Guiding parents through the initiation of complementary feeding

Photo CC: Joe Urrutia/Nofima

Having a baby makes a big change in the life of new parents. After six months, another important step has to be undertaken; the start of complementary feeding.  

In the very first months of their lives most babies are exclusively fed with milk, whether they are breastfed or given infant formula, they just consumed liquids, with no lumps. It is then quite easy to understand that many parents are nervous when it comes to move on trying new food textures and flavors. When the child is around 6 months solids begin to be introduced, and whatever method of weaning is chosen, parents must be aware that now  it’s a whole different ballgame.

The transition from breastfeeding to complementary feeding it is of crucial importance for the development of healthy eating behaviors in children, it is in this occasion that a child meets for the first time different flavors and begins to develop food preferences. It has been proven that an infant exposed to the aroma of a vegetable at the beginning of weaning will be more willing to accept it in his/her diet, in this time frame, offering the child a variety of foods, and introducing different textures, foster the acceptance of different flavors and foods.

Parental feeding practices have been considered to have a significant impact on infants’ food choices and consumption, it is then important, for parents, to be properly informed and guided through the complementary feeding process. Renewed guidelines, that cover this theme, will be shortly released in France by ANSES (Agence nationale de sécurité sanitaire de l’alimentation, de l’environnement et du travail). However, guidelines can often be misunderstood by mothers; this could be due to an exceeded or inappropriate communication method.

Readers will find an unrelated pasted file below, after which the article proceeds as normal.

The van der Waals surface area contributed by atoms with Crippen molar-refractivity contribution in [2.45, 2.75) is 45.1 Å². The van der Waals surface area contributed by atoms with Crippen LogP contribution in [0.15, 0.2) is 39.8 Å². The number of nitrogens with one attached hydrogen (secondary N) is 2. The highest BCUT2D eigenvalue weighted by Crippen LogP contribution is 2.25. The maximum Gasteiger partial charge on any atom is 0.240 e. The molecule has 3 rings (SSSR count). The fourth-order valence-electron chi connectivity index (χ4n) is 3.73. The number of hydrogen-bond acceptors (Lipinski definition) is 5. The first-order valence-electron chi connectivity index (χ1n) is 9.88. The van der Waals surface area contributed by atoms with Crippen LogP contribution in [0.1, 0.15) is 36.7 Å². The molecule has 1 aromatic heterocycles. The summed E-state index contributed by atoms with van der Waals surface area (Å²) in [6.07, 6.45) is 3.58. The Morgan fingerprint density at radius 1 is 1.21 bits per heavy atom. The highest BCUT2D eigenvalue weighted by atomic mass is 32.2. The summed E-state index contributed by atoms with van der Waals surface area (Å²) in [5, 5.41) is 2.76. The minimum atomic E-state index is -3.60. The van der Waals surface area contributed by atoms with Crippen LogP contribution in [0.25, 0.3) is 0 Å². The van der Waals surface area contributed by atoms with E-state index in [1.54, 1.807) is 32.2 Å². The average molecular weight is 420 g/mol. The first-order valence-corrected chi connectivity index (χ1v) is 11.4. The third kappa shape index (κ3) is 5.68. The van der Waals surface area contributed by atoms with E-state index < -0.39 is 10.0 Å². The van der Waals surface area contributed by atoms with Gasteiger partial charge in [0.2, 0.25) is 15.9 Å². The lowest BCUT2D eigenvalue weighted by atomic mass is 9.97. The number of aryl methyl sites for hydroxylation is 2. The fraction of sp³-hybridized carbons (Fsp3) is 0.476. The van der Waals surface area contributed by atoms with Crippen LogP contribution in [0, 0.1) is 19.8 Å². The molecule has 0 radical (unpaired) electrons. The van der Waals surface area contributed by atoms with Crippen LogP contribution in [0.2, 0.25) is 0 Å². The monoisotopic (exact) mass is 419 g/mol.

The real challenge today, in terms of health communication, it is to facilitate the access of the population to trustable and reliable sources, and beside that, to find new dissemination tools that are in line with our era.

As an early stage researcher in Edulia, I will develop effective communication tools to disseminate public health guidelines (PHG) regarding the adoption of healthy eating habits in children aged 0-3 years, then designing an intervention to evaluate the effect of PHG dissemination tools on parental feeding practices and on children’s eating behavior.


  • A. Nöth, B. Schaal, P. Leathwood, S. Issanchou, and J. M. Moreno-Villares, “The lasting influences of early food-related variety i experience: A longitudinal study of vegetable acceptance from 5 month to 6 years in two populations,” Acta Pediatr. Esp., vol. 74, no. 5, p. 142, 2016.
  • Nicklaus, “Complementary feeding strategies to facilitate acceptance of fruits and vegetables: A narrative review of the literature,” Int. J. Environ. Res. Public Health, vol. 13, no. 11, 2016.
  • Cashdan, “A sensitive period for learning about food,” Hum. Nat., vol. 5, no. 3, pp. 279–291, 1994.
  • Blissett, “Relationships between parenting style, feeding style and feeding practices and fruit and vegetable consumption in early childhood”, Appetite, Volume 57, Issue 3, 2011.


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